Yesterday, I was teary reading the Cool Mom Picks post we had up for Father’s Day, rounding up 31 quotes about dads from our readers. There were such diverse, heartfelt loving tributes to their own dads, their own stepfathers, their sons who became fathers, their husbands who became stepfathers or foster parents, and of course, the fathers of a lot of newborns. It was really touching.
And really enlightening.
The more I thought about it, the more I went back to the original posts that contained the comments in the first place, the more I could see that the things we (you know, “we”) admire and appreciate and love our partners for, are a lot of the things that I think are taken for granted in us.
Not to pit moms versus dads or to take away from any of the wonderful things about the great fathers out there. And there are many. (Do not even ask how my dad can still give shoulder rides into his 70’s when I tremble at the thought myself.)
But let’s switch genders for a moment. How many dads would write that they love the mothers of their children because:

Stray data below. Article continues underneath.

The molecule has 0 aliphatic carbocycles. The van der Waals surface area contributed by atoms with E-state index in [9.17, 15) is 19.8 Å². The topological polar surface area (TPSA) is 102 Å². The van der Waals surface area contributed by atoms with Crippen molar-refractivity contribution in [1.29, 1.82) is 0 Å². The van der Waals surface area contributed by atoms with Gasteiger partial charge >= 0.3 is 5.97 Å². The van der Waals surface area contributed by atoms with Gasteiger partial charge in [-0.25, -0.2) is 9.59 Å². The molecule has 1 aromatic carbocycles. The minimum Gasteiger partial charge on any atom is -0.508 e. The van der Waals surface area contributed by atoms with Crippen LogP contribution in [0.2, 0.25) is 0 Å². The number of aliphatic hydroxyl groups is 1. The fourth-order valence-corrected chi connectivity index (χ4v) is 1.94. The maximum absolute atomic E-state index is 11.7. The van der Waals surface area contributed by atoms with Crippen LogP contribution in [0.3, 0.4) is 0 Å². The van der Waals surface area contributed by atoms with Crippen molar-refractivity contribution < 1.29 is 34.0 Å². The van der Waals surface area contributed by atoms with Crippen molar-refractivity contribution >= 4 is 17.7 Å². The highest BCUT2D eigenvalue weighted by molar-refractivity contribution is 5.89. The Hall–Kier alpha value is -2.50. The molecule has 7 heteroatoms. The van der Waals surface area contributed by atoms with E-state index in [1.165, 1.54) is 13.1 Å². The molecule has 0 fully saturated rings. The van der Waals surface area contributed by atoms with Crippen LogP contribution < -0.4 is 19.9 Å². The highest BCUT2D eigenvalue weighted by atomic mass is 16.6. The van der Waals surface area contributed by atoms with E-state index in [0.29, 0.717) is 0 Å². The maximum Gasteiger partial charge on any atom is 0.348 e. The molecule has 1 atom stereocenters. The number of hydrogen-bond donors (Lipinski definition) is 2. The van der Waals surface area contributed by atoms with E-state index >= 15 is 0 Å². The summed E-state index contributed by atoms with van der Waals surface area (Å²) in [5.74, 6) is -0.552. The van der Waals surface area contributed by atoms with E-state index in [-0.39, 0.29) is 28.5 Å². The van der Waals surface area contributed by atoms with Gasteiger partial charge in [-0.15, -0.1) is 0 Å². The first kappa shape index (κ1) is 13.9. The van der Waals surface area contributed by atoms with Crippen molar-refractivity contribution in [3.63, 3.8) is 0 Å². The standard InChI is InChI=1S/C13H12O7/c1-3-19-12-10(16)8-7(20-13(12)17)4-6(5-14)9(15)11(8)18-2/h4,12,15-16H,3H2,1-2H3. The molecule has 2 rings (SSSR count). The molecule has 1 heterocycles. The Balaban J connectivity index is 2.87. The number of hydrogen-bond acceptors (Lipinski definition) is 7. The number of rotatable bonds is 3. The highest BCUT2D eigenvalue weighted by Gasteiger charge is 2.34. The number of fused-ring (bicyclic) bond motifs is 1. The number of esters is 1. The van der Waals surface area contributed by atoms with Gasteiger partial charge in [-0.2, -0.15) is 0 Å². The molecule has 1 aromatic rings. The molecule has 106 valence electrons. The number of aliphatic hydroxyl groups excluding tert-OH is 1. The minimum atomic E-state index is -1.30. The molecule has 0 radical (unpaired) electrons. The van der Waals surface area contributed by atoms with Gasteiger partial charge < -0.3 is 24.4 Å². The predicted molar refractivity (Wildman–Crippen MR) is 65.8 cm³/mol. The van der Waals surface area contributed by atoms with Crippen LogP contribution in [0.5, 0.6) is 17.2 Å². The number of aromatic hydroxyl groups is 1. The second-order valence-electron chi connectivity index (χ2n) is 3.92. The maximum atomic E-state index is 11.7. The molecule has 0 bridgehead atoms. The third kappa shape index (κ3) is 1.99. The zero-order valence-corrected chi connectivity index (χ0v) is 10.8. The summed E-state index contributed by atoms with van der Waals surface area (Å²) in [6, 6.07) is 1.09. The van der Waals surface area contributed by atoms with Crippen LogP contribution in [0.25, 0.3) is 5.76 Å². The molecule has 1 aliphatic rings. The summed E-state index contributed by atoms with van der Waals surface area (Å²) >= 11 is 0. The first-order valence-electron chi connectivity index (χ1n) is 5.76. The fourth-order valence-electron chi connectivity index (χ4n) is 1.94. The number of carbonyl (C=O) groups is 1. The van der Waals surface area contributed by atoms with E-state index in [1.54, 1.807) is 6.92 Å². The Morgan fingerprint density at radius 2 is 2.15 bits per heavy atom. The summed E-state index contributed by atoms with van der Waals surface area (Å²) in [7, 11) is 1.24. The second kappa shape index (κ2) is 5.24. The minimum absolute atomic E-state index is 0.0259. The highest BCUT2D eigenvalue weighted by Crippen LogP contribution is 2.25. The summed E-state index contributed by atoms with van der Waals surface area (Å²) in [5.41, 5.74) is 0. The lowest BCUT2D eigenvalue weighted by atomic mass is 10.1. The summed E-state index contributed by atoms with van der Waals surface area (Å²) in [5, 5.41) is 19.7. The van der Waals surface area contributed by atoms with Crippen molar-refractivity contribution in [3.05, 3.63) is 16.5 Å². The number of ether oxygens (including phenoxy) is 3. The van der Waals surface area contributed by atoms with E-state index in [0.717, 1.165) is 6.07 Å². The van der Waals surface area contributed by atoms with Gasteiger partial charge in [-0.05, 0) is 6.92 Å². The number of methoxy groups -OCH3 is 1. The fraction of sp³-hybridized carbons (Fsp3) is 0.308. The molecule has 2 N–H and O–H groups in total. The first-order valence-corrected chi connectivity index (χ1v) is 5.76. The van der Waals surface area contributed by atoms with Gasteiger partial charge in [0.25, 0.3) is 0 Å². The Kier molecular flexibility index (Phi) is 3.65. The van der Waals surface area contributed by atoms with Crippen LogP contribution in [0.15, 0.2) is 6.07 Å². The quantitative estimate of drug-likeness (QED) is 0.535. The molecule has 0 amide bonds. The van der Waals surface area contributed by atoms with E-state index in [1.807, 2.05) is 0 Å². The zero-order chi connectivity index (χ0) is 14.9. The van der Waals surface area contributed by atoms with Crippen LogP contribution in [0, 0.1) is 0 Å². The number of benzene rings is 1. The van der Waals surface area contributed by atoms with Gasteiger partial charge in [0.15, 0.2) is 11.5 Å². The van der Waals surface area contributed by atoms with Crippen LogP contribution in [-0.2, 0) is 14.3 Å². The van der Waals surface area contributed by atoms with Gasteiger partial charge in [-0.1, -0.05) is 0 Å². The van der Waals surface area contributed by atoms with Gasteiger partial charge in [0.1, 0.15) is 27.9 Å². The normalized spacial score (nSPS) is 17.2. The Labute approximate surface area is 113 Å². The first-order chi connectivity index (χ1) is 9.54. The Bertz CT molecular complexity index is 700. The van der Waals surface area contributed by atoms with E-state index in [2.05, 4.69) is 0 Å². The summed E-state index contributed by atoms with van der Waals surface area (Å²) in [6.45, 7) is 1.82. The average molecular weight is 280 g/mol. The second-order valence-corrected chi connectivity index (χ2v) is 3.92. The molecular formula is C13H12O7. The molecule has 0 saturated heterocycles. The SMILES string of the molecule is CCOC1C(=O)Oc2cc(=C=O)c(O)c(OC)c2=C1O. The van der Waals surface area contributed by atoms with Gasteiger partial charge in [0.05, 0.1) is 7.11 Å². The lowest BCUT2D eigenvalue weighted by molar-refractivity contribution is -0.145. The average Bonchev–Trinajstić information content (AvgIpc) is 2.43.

She truly is a co-parent and 50-50 partner
She works outside the home and still does 50% of the work at home.
I went back to work full time, but she still managed to get our daughter to ballet class with other little ones.
My wife does so much around the house to help.
She puts them to bed almost every night.
She is a fantastic role model for our children. She even does dishes and the floors!
Kind of funny right? Not just me?
It’s not to take away from any of these awesome relationships. Whatever makes you happy and makes your relationship work, I’m all for it.
But it’s so clear that what mothers as a whole value is partnership, help, and support. And yet, it seems they don’t actually expect it, so they’re extra thrilled when they get it at all.
The research bears this out: Women are still doing more around the house as a whole, even as they work nearly as much out of the home. Even women who are the primary breadwinners do more around the house. And not surprisingly, women struggle more with work-life balance than their male partners because even if they both work outside the home, women feel more cultural (or familial or personal) pressure to still be responsible for more when it comes to children and the household.
I feel positive. I feel like there is movement. That there are dads actively out there campaigning to be taken seriously as caregivers and moms who support them.
Maybe though, there are a few more dads out there who can remember to thank their wives for making the bed or doing the dishes or picking the kids up from school or working out of home to support the family and still making time to read to the kids at night. Don’t just tell them on Mother’s Day, either, or write it in a birthday card once a year.
I know, I’m nudging a little. But something tells me it will go a very long way.